With the state-of-art regarding pseudorandom generators (PRGs) for space-bounded machines stuck for a couple of decades, it makes sense to try to make partial progress in the sense of improving the dependence on one parameter (but not on others). A few such works have appeared recently, and the improvement of the dependence on the error prarameter is a popular one. Such an improvement is obtained in the current work.

Unfortunately, as admitted by the authors, the construction that supports the claimed result are very complicated. I tried reading Section 2, which is supposed to provide a proof overview, but just stucked when the real action starts (Sec 2.3). I assume that more robust readers would have reached a state of understanding as to why the new notion of a pseudorandom pseudo-distribution (PRPD) helps, but even without seeing the actual benefit (to this work) it is evident that this notion has a potential benefit.

Firstly, a *pseudo-distribution* is a sequence
of pairs over $\{0,1\}^* \times \R$ such
that the pair $(x,p)$ represents that $x$ occurs
with pseudo-probability (or weight) $p$,
which may be negative or larger than one.
(Furthermore, the same string $x$ may occur
several times in the sequence of pairs.)
Indeed, in a distribution, the probabilities
are non-negative and sum-up to one,
but here nothing is required.
Now, a pseudo-distribution $X=\{(x_i,p_i):i\in[t]\}$
is called pseudorandom wrt an algorithm $A$ (or a class of algorithms)
if the probability that $A$ accepts an element
drawn from $X$ approximates the probability that $A$
accepts a uniformly distributed string,
where the probability that $A$ accepts $X$
is the sum of the $p_i$'s that are paired
with $x_i$'s that are accepted by $A$
(i.e., $\sum_{i:A(x_i)=1}p_i$).

Note that if the class of algorithms is rich enough, then this induces constraints on the pseudo-distributions that may be used (e.g., the sum of all $p_i$ must approximate 1). In the current work, where non-uniform algorithms are considered, it follows that the sum of $p_i$'s that correspond to each individual $x_i$ must be close to zero (since it has to approximate $2^{-n}$). More importantly, a construction of a pseudo-distribution that is pseudorandom wrt a class of algorithms $C$, yields a hitting set for that class (which consists of all $x_i$'s in the support), and also yields a derandomization for the class (in which the deterministic algorithm invokes the original algorithm on all $x_i$'s and takes a weighted average of the responses (weighted by the $p_i$'s)).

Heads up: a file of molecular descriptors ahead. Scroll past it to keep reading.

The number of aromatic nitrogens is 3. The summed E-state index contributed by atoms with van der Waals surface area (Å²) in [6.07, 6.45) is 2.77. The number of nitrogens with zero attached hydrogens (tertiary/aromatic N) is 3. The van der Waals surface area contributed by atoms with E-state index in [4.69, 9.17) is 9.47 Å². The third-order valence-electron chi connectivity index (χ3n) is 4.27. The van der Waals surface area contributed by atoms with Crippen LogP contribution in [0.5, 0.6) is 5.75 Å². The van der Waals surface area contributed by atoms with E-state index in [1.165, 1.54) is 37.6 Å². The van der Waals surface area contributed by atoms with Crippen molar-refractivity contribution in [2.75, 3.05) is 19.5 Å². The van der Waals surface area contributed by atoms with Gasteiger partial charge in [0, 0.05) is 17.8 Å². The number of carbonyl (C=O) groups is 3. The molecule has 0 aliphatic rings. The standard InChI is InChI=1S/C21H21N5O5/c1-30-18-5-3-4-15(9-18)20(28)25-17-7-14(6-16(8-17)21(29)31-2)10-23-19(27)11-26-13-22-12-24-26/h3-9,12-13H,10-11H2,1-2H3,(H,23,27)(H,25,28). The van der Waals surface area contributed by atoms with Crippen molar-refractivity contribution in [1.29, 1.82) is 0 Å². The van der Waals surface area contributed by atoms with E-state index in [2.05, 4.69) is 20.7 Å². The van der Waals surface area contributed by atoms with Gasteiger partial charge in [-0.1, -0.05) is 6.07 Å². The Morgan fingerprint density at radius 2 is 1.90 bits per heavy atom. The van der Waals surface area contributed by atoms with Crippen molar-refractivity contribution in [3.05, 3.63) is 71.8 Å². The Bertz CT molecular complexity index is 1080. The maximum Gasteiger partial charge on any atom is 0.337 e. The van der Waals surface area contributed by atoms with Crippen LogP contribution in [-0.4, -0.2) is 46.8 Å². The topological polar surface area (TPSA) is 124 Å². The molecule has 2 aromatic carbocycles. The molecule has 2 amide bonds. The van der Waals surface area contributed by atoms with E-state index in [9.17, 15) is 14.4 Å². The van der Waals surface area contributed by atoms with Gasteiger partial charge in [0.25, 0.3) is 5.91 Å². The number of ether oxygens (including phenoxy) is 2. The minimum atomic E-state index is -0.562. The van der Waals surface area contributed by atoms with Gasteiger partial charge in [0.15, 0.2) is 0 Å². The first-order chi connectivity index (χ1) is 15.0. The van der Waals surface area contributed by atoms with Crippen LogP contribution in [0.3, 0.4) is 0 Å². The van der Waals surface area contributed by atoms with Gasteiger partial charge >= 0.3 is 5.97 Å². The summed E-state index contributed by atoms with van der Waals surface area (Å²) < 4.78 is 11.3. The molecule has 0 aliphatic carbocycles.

Nisan (Combinatorica'92) constructed a pseudorandom generator for length $n$, width $n$ read-once branching programs (ROBPs) with error $\varepsilon$ and seed length $O(\log^2{n} + \log{n} \cdot \log(1/\varepsilon))$. A major goal in complexity theory is to reduce the seed length, hopefully, to the optimal $O(\log{n}+\log(1/\varepsilon))$, or to construct improved hitting sets, as these would yield stronger derandomization of $\mathbf{BPL}$ and $\mathbf{RL}$, respectively. In contrast to a successful line of work in restricted settings, no progress has been made for general, unrestricted, ROBPs. Indeed, Nisan's construction is the best pseudorandom generator and, prior to this work, also the best hitting set for unrestricted ROBPs.

In this work, we make the first improvement for the general case by constructing a hitting set with seed length $\widetilde{O}(\log^2{n}+\log(1/\varepsilon))$. That is, we decouple $\varepsilon$ and $n$, and obtain near-optimal dependence on the former. The regime of parameters in which our construction strictly improves upon prior works, namely, $\log(1/\varepsilon) \gg \log{n}$, is well-motivated by the work of Saks and Zhou (JCSS'99) who use pseudorandom generators with error $\varepsilon =3D 2^{-(\log{n})^{2}}$ in their proof for $\mathbf{BPL} \subseteq \mathbf{L}^{3/2}$. We further suggest a research program towards proving that $\mathbf{BPL} \subseteq \mathbf{L}^{4/3}$ in which our result achieves one step.

As our main technical tool, we introduce and construct a new type of primitive we call pseudorandom pseudo-distributions. Informally, this is a generalization of pseudorandom generators in which one may assign negative and unbounded weights to paths as opposed to working with probability distributions. We show that such a primitive yields hitting sets and, for derandomization purposes, can be used to derandomize two-sided error algorithms.

See ECCC TR17-161.

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